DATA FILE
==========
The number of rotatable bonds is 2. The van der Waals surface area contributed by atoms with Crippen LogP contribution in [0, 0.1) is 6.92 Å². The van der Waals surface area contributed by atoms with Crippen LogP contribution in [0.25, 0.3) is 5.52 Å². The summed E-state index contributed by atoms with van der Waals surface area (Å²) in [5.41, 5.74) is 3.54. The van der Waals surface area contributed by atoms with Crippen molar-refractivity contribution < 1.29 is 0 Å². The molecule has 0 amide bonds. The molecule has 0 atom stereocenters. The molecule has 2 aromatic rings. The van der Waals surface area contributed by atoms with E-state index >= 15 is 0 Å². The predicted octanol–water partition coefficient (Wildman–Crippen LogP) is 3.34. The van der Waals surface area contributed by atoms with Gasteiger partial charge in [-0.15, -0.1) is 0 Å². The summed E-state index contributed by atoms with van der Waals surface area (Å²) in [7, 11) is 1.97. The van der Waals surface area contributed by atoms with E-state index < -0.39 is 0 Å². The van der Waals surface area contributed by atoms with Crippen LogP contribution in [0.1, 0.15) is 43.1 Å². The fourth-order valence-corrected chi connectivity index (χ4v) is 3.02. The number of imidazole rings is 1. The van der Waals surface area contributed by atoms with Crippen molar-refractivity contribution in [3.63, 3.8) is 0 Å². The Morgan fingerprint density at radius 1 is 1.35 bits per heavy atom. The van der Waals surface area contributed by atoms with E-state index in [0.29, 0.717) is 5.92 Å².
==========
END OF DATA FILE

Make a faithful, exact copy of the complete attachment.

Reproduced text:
The number of rotatable bonds is 2. The van der Waals surface area contributed by atoms with Crippen LogP contribution in [0, 0.1) is 6.92 Å². The van der Waals surface area contributed by atoms with Crippen LogP contribution in [0.25, 0.3) is 5.52 Å². The summed E-state index contributed by atoms with van der Waals surface area (Å²) in [5.41, 5.74) is 3.54. The van der Waals surface area contributed by atoms with Crippen molar-refractivity contribution < 1.29 is 0 Å². The molecule has 0 amide bonds. The molecule has 0 atom stereocenters. The molecule has 2 aromatic rings. The van der Waals surface area contributed by atoms with E-state index >= 15 is 0 Å². The predicted octanol–water partition coefficient (Wildman–Crippen LogP) is 3.34. The van der Waals surface area contributed by atoms with Gasteiger partial charge in [-0.15, -0.1) is 0 Å². The summed E-state index contributed by atoms with van der Waals surface area (Å²) in [7, 11) is 1.97. The van der Waals surface area contributed by atoms with E-state index < -0.39 is 0 Å². The van der Waals surface area contributed by atoms with Crippen LogP contribution in [0.1, 0.15) is 43.1 Å². The fourth-order valence-corrected chi connectivity index (χ4v) is 3.02. The number of imidazole rings is 1. The van der Waals surface area contributed by atoms with Crippen molar-refractivity contribution in [3.63, 3.8) is 0 Å². The Morgan fingerprint density at radius 1 is 1.35 bits per heavy atom. The van der Waals surface area contributed by atoms with E-state index in [0.29, 0.717) is 5.92 Å².